In Brief

How professors teach undergraduate science is just as important as the content of their courses, say students surveyed by University of Missouri researchers.

Carol Anne M. Kardash, PhD, and Michael L. Wallace designed an 80-item paper-and-pencil questionnaire--completed by 922 undergraduates--on undergraduate science class content; how professors present information and whether they are interested in teaching; and students' interest, perceived competence and effort in science. Overall, the students' perceptions were generally consistent with those reported in earlier studies--they say there's room for improvement in science faculty's pedagogical practices.

"A lot of the recent reform efforts, especially in science, math, engineering and technology, have really been focused on trying to acquire technological resources and changing the focus of what is being taught in the classroom," says Kardash.

But the survey's results, she says, indicate that "changing the content and learning goals for undergraduate science classes may be insufficient to change students' perceptions of science classes. Rather, such changes must be accompanied by concomitant changes in faculty's pedagogical practices."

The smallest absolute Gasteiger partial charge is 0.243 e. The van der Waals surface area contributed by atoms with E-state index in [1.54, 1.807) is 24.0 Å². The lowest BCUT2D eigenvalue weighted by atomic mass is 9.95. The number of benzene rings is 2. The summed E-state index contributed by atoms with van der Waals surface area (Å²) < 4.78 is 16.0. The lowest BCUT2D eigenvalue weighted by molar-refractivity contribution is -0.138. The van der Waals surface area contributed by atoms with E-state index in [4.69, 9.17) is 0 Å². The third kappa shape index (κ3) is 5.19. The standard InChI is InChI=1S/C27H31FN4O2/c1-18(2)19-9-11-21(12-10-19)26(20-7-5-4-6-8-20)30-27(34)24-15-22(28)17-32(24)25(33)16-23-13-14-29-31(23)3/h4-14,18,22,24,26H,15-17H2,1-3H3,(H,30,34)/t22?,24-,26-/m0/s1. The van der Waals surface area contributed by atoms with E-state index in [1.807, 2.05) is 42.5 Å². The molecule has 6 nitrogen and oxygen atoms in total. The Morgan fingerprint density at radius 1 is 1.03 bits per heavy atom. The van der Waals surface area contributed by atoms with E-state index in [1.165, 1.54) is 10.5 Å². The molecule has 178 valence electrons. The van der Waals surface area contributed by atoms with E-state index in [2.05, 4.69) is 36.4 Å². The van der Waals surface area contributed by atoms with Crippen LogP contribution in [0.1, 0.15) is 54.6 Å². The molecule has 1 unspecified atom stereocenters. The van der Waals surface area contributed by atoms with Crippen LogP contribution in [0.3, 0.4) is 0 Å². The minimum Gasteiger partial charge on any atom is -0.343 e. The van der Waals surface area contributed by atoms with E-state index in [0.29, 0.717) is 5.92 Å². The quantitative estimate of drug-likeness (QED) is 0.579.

For example, Kardash says professors should be clear and up-front about their expectations for the class. The survey found that when students felt that science faculty used cognitively-based principles of instruction, such as being explicit about expectations, they were more likely to feel that faculty were interested in teaching and in students and that grades were an accurate representation of their work, effort and learning. These students were also more likely to enjoy their lab experiences.

Women were less likely than men to believe that science faculty emphasize conceptual understanding, rather than memorization of facts. They were also less likely to view grades in science classes as good indicators of the quality of their work, effort and overall learning.

Across genders, the more experience students had with undergraduate science classes, the less they agreed that science classes were taught effectively or that science faculty were interested in teaching well. "This brings us back to the fact that, from the student's perspective, the focus still has to be on how faculty are teaching," says Kardash.

The survey and its findings are discussed in "The perceptions of science classes survey: what undergraduate science reform efforts really need to address," in the March Journal of Educational Psychology, (Vol. 93, No.1).

--D. SMITH